Pier's family decided to have a business dinner meeting at our house and so we had to serve dinner. Avocados were on sale so I chose to make a chilled avocado salad with black beans, tomatoes, caramelized onions and a sprinkle of goat cheese on top for the starter. I was the only one who finished mine. Nobody else liked it. It was hardly a traditional Italian dish and so I think that might have been why, but who knows? I don't think they had ever had black beans before.I guess for these guests I should have made the usual fair which includes prosciutto and grassini breadsticks.
That's all the cheese for today,

Monday, June 28, 2010

I Want My MTV!

MTV took over my piazza this the weekend and had a very big and very loud concert. It was live on TV and that was funny to be watching it live but listening to it out my window. I did go down to check out one act and that was Nina Zilli. I call her the Italian Amy Winehouse.
Panini stands opened for the concert in front.

To give you a taste of Nina Zilli: (she sings in english and italian!)

Saturday, June 26, 2010

Mad Tea Party 2010

Your Late!!
Finally you are here! We have been waiting and waiting for you to arrive....
Welcome to our mad mad mad mad tea party. No wonder you're late. Why, this watch is exactly two days slow.

Curiouser and curiouser!

Have I gone mad? I'm afraid so. Entirely bonkers. But I'll tell you a secret. All the best people are.
 Thank you for coming to our ytrap aet dam, see you next year...Just don't be late!!!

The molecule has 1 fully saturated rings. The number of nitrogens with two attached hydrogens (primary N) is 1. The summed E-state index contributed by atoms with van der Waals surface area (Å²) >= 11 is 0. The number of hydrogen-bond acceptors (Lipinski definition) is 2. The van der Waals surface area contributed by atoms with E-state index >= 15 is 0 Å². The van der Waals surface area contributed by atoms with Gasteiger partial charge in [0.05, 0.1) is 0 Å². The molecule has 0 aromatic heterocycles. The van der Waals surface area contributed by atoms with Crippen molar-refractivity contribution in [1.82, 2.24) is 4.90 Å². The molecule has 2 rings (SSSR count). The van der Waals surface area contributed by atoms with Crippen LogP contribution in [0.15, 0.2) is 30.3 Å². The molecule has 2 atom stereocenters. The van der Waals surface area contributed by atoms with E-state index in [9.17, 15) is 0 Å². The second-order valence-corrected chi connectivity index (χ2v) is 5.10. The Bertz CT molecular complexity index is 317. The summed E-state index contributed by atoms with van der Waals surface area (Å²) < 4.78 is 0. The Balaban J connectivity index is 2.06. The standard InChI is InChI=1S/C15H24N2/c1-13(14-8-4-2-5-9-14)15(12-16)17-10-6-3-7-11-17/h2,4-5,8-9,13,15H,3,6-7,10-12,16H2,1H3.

Friday, June 25, 2010

Good Luck for Everyone

Last nights bonfire is traditionally an important moment for the Torinese because whichever way the Toro falls (on top of the pole) determines if the rest of the year will be a lucky one.

As you can see here the Toro fell towards Via Garibaldi and therefore good luck for everyone! Hooray

 Day after:
Heads Up: Tomorrow is the annual Mad Tea Party and my blog will be participating. Come and join the party by starting at A Fanciful Twist and clicking on any of the blogs joining the party! So tomorrow's post will not be Italy related but will be quite mad instead, "See" you there!

Thursday, June 24, 2010

It's San Giovanni!

 It's San Giovanni (the patron saint of Torino) which means everybody who works in Torino has the day off and it also means 4 days of celebrations. It kicked off last night with with a costume parade and bon fire. Today there is a large street market on my street as well as MTV has taken over Piazza Castello. Tonight there will be fire works and music. So much to keep up with but don't worry, I will be happily blogging about it all.

The parade to kick off the celebrations:

The nobels arrive on horseback.
Flags barriers display the colors of each family:
More to come....

Wednesday, June 23, 2010

Blog of the Week! Woo Hoo!

If you haven't heard of Brit mag Italy Magazine then you should definitely check it out, And you should definitely check it out now that I have made Blog of the Week!
Besides highlighting fabulous blogs, the magazine's web site also has great stories of art exhibitions, news around Italy, recipes, and language lessons. Here is my interview (Thanks Pat!):

Blog of the Week - All roads lead to Pecetto

Words by Pat Eggleton
Meet Chelsea Christensen, an American girl who moved to Italy for love. She blogs from Turin about the ups and downs of living in Europe under the name of “Italian Postcards” .
Chelsea, when and why did you move to Italy and why did you choose Pecetto [Piedmont]?
I moved to Italy because a handsome Italian man asked me to. How could I say “No”? I didn’t, however, choose the town of Pecetto. It chose me. My "mother-in-law" rented the apartment for us so Pecetto, which is about 30 minutes outside of Turin, was my first experience of life in Italy. It is also where I started my blog, hence the title. We have since moved away from there but because it is where I began my Italian life, for me, all roads lead to Pecetto.